Hurricane Rina – Tourists fleeing Rina crowded Cancun’s airport Wednesday even as the hurricane lost some of its punch on a course for Mexico’s resort-studded Caribbean coast.
Authorities evacuated some fishing communities and closed schools along the coast of Mexico’s Yucatan peninsula, and NASA cut short an undersea laboratory mission near Key Largo, Florida, bringing the crew back to land. Lines snaked to the ticket counters in the crowded Cancun airport as jumbo airliners headed to Canada and Europe waited in pouring rain. Many travelers said they had already scheduled to leave Wednesday.
Rina is forecast to remain a hurricane as it sweeps along Mexico’s most popular tourist destinations Cancun, Cozumel and the Riviera Maya, on Thursday, though forecasters predicted it would continue to weaken.
Rina’s maximum sustained winds dropped to 85 mph Wednesday afternoon, down from 110 mph earlier in the day. It was about 190 miles south-southeast of the island of Cozumel, and was moving to the west- northwest at about 5 mph.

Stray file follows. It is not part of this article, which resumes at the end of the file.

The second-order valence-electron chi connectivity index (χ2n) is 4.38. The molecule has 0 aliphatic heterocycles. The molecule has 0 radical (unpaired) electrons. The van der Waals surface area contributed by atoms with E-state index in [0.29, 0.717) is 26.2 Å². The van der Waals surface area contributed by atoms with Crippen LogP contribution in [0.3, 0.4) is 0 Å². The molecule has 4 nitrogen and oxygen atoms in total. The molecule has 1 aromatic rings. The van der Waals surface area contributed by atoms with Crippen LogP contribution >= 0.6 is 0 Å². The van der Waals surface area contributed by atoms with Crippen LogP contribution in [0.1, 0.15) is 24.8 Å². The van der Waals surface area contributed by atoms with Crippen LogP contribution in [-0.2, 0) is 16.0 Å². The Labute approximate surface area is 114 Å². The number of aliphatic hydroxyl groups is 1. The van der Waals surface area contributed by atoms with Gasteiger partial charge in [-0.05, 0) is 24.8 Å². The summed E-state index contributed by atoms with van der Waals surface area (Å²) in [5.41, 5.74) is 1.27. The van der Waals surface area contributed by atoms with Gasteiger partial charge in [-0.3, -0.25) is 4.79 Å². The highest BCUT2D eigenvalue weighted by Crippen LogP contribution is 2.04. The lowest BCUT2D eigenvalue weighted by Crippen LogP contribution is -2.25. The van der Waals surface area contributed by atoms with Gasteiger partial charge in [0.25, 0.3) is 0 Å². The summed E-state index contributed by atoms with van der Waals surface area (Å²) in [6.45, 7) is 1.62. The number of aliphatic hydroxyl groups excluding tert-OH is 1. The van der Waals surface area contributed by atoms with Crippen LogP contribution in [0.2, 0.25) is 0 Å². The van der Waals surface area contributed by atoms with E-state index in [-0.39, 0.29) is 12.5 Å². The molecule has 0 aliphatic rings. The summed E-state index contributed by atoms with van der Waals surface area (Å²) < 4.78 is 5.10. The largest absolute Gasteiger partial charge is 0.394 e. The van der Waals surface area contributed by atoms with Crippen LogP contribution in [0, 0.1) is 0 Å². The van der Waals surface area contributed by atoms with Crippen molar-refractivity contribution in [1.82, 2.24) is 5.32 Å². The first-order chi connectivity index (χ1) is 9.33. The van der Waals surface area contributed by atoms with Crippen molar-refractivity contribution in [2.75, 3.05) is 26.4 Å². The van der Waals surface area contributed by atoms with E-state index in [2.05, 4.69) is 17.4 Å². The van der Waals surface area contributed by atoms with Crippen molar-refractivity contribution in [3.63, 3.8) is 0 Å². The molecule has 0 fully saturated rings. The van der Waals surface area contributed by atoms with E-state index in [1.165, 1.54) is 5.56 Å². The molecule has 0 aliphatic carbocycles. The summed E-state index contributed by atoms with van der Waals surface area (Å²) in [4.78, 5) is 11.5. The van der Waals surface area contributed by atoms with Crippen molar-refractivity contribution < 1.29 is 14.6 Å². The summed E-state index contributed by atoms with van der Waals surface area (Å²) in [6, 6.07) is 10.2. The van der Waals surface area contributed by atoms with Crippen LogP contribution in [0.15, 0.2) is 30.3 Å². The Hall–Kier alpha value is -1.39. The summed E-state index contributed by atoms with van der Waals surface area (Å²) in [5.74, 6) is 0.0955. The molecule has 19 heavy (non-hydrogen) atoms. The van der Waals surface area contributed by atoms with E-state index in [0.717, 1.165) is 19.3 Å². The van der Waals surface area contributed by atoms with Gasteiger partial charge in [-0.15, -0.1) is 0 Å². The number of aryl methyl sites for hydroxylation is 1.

But Janet Gallo, 41, of New York City decided to cut short her five-day trip to Playa del Carmen.
“At the hotel, they told us they would make a decision whether to evacuate later today, but we didn’t want to wait. We would rather be home when it hits,” Gallo said.
Hundreds of residents from the fishing town of Punta Allen, south of Tulum, were taken to emergency shelters and a smaller group was evacuated from the atoll of Banco Chinchorro on Tuesday.
Jorge Arturo Cruz, spokesman for the education department in Quintana Roo state, said schools were closed in communities along the coast and in Cozumel in anticipation of the storm.
The projected track shows it curving east toward Cuba and the Straits of Florida by early next week, though the hurricane center cautioned “there is great uncertainty as to where Rina will be located by the weekend.”
See original article Hurricane Rina
Hurricane Rina Related Tweets On Twitter